“You have to give God the option to work in the present. You and Audrey have a life to live, even though it’s not the one you wanted- it’s the one you have,” a friend and old boss writes to me yesterday.
Give God the option to work in the present.
Is my heart so hardened and so angry, am I living so much in the past that I am not open to that “option”? I am afraid if I look for something- I will find it- and not necessarily because it’s there- but because I need it to be. But mostly- I am angry on behalf of my husband and can’t seem to get past that and move onto my own life- which as she says, still needs to be lived. I am stubborn- I refuse to give life meaning enough to say I should get on with mine, before I am able to say genuinely- yes, it does have meaning. It is not a tale told by an idiot- despite the horrific things that happen. “Here is the world, beautiful and terrible things will happen. Don’t be afraid,” Frederick Buechner writes. If I can believe this…
I did not write down the exact quote before returning this one to the library, but in the memoir by Joyce Carol Oates, she writes about her own disbelief in a God or Creator and how she didn’t need to have an explanation for the world or the things that grew in the garden outside her house. “It just is,” she writes. I am paraphrasing unfortunately but I believe she uses those three words. It just is. I’ve been asking myself if I can find meaning in a world that just is. If a world with striking beauty and black terror can be a world that “just is” and if I can find hopeful existence in that world.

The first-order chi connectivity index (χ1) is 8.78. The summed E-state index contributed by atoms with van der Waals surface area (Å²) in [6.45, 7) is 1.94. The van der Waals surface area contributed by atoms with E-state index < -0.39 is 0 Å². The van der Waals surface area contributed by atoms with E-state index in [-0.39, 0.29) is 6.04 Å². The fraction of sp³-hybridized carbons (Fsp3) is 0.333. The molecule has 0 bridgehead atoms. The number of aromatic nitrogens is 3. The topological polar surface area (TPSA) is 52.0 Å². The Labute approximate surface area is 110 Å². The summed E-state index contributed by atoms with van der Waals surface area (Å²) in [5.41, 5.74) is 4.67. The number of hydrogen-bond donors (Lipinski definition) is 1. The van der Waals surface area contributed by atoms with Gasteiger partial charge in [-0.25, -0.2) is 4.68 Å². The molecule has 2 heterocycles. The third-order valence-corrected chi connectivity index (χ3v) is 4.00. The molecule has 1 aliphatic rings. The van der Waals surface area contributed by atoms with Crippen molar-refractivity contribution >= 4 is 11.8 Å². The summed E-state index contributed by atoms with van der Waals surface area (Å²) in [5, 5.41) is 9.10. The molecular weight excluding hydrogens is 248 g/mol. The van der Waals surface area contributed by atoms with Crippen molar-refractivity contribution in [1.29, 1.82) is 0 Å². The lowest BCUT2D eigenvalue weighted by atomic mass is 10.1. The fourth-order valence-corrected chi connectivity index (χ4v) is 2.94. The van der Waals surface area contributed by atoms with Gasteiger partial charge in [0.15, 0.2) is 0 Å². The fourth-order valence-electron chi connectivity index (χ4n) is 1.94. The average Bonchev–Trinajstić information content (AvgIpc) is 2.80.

Sadly, I get more footholds for this journey from Korean dramas lately than any sermon. In the last one I finished, a grown orphan turned Korean mask-wearing crazy person who kidnaps all the people who wronged him, (just gets them to confess to their crimes on tape while he scares them by wearing the mask- then releases them- yes these dramas are funny.) tries to take his life by jumping off a building, but the main character, in a climactic moment, grabs onto his arm and tries to pull him back up to the roof. Even though the character who jumped saw only injustice in the world, and even though he would have to face punishment for his own crimes, he still wanted to live. The hero of the series screamed to him in Korean as he hung there, “Live with all your strength!” I cry as I watch this scene despite the melodrama. I have said before here that I don’t hear the whole “He’d want you to be happy” thing, but that I do hear, “Live well.” Now, as I often feel I too am hanging from a precipice- I grab onto this phrase, “Live with all your strength.”
Live with all your strength.
It’s funny how words and phrases sometimes sit with you and you chew on them until they kind of fit together like a puzzle in your mind…in this case they were all a form of the irregular verb “to be,”
It Just Is
Try To Be
and in the background I keep hearing- what I’ve always thought is a pretty cool name for a God to call himself, you’ve got to admit- whether you believe in him or not: